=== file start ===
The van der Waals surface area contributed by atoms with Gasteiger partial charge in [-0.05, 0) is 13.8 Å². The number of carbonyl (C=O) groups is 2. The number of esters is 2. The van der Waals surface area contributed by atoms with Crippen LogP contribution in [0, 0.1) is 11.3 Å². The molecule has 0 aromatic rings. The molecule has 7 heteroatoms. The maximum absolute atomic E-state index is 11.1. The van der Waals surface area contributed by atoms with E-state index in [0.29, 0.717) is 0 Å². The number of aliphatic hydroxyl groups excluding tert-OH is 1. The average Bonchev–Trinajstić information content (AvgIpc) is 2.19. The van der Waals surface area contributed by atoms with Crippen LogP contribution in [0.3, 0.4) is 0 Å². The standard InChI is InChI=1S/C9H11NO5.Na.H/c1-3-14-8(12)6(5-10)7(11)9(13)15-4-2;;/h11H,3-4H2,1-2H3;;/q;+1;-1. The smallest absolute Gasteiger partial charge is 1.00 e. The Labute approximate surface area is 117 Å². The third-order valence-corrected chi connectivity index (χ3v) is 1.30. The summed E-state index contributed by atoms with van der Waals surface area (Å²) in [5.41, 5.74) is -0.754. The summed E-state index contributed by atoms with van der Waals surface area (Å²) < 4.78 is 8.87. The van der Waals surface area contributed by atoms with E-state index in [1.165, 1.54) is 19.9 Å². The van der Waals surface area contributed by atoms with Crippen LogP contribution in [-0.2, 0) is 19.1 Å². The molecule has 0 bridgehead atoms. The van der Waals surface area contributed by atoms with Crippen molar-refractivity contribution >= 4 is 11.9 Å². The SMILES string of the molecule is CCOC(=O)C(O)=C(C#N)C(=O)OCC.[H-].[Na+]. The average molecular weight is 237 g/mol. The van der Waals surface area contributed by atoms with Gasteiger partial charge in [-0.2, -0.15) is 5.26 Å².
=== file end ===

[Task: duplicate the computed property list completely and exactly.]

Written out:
The van der Waals surface area contributed by atoms with Gasteiger partial charge in [-0.05, 0) is 13.8 Å². The number of carbonyl (C=O) groups is 2. The number of esters is 2. The van der Waals surface area contributed by atoms with Crippen LogP contribution in [0, 0.1) is 11.3 Å². The molecule has 0 aromatic rings. The molecule has 7 heteroatoms. The maximum absolute atomic E-state index is 11.1. The van der Waals surface area contributed by atoms with E-state index in [0.29, 0.717) is 0 Å². The number of aliphatic hydroxyl groups excluding tert-OH is 1. The average Bonchev–Trinajstić information content (AvgIpc) is 2.19. The van der Waals surface area contributed by atoms with Crippen LogP contribution in [0.3, 0.4) is 0 Å². The standard InChI is InChI=1S/C9H11NO5.Na.H/c1-3-14-8(12)6(5-10)7(11)9(13)15-4-2;;/h11H,3-4H2,1-2H3;;/q;+1;-1. The smallest absolute Gasteiger partial charge is 1.00 e. The Labute approximate surface area is 117 Å². The third-order valence-corrected chi connectivity index (χ3v) is 1.30. The summed E-state index contributed by atoms with van der Waals surface area (Å²) in [5.41, 5.74) is -0.754. The summed E-state index contributed by atoms with van der Waals surface area (Å²) < 4.78 is 8.87. The van der Waals surface area contributed by atoms with E-state index in [1.165, 1.54) is 19.9 Å². The van der Waals surface area contributed by atoms with Crippen LogP contribution in [-0.2, 0) is 19.1 Å². The molecule has 0 bridgehead atoms. The van der Waals surface area contributed by atoms with Crippen molar-refractivity contribution >= 4 is 11.9 Å². The SMILES string of the molecule is CCOC(=O)C(O)=C(C#N)C(=O)OCC.[H-].[Na+]. The average molecular weight is 237 g/mol. The van der Waals surface area contributed by atoms with Gasteiger partial charge in [-0.2, -0.15) is 5.26 Å².